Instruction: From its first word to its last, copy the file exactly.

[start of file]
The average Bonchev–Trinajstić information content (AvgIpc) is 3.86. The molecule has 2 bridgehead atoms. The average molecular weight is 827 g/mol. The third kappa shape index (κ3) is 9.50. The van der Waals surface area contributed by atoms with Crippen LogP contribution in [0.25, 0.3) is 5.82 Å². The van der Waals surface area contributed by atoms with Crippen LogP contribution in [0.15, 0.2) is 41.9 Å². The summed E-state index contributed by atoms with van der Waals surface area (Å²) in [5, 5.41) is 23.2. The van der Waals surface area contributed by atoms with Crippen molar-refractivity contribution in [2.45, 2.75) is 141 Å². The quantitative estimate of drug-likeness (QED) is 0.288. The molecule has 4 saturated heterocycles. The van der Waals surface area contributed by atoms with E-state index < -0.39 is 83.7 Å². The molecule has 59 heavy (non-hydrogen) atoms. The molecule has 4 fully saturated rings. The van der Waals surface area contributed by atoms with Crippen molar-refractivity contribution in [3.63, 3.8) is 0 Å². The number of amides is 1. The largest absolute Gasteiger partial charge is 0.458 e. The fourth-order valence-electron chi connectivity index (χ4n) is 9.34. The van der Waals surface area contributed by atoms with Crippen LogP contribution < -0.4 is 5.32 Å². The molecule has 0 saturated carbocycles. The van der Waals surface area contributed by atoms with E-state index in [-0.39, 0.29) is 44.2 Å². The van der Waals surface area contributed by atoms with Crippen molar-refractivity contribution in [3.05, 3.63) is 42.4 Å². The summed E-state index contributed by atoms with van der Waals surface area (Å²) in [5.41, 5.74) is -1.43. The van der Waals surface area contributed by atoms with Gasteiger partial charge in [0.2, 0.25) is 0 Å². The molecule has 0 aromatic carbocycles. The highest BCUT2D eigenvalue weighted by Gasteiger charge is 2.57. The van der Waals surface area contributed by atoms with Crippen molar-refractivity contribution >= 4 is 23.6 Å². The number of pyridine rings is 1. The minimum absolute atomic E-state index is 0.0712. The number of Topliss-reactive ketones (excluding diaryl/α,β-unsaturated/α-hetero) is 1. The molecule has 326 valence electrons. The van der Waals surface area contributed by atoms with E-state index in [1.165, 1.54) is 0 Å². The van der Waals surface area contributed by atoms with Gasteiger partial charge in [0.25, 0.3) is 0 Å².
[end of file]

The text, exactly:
The average Bonchev–Trinajstić information content (AvgIpc) is 3.86. The molecule has 2 bridgehead atoms. The average molecular weight is 827 g/mol. The third kappa shape index (κ3) is 9.50. The van der Waals surface area contributed by atoms with Crippen LogP contribution in [0.25, 0.3) is 5.82 Å². The van der Waals surface area contributed by atoms with Crippen LogP contribution in [0.15, 0.2) is 41.9 Å². The summed E-state index contributed by atoms with van der Waals surface area (Å²) in [5, 5.41) is 23.2. The van der Waals surface area contributed by atoms with Crippen molar-refractivity contribution in [2.45, 2.75) is 141 Å². The quantitative estimate of drug-likeness (QED) is 0.288. The molecule has 4 saturated heterocycles. The van der Waals surface area contributed by atoms with E-state index < -0.39 is 83.7 Å². The molecule has 59 heavy (non-hydrogen) atoms. The molecule has 4 fully saturated rings. The van der Waals surface area contributed by atoms with Crippen molar-refractivity contribution in [3.63, 3.8) is 0 Å². The number of amides is 1. The largest absolute Gasteiger partial charge is 0.458 e. The fourth-order valence-electron chi connectivity index (χ4n) is 9.34. The van der Waals surface area contributed by atoms with Crippen LogP contribution < -0.4 is 5.32 Å². The molecule has 0 saturated carbocycles. The van der Waals surface area contributed by atoms with E-state index in [-0.39, 0.29) is 44.2 Å². The van der Waals surface area contributed by atoms with Crippen molar-refractivity contribution in [3.05, 3.63) is 42.4 Å². The summed E-state index contributed by atoms with van der Waals surface area (Å²) in [5.41, 5.74) is -1.43. The van der Waals surface area contributed by atoms with Gasteiger partial charge in [0.2, 0.25) is 0 Å². The molecule has 0 aromatic carbocycles. The highest BCUT2D eigenvalue weighted by Gasteiger charge is 2.57. The van der Waals surface area contributed by atoms with Crippen molar-refractivity contribution >= 4 is 23.6 Å². The number of pyridine rings is 1. The minimum absolute atomic E-state index is 0.0712. The number of Topliss-reactive ketones (excluding diaryl/α,β-unsaturated/α-hetero) is 1. The molecule has 326 valence electrons. The van der Waals surface area contributed by atoms with E-state index in [1.165, 1.54) is 0 Å². The van der Waals surface area contributed by atoms with Gasteiger partial charge in [0.25, 0.3) is 0 Å².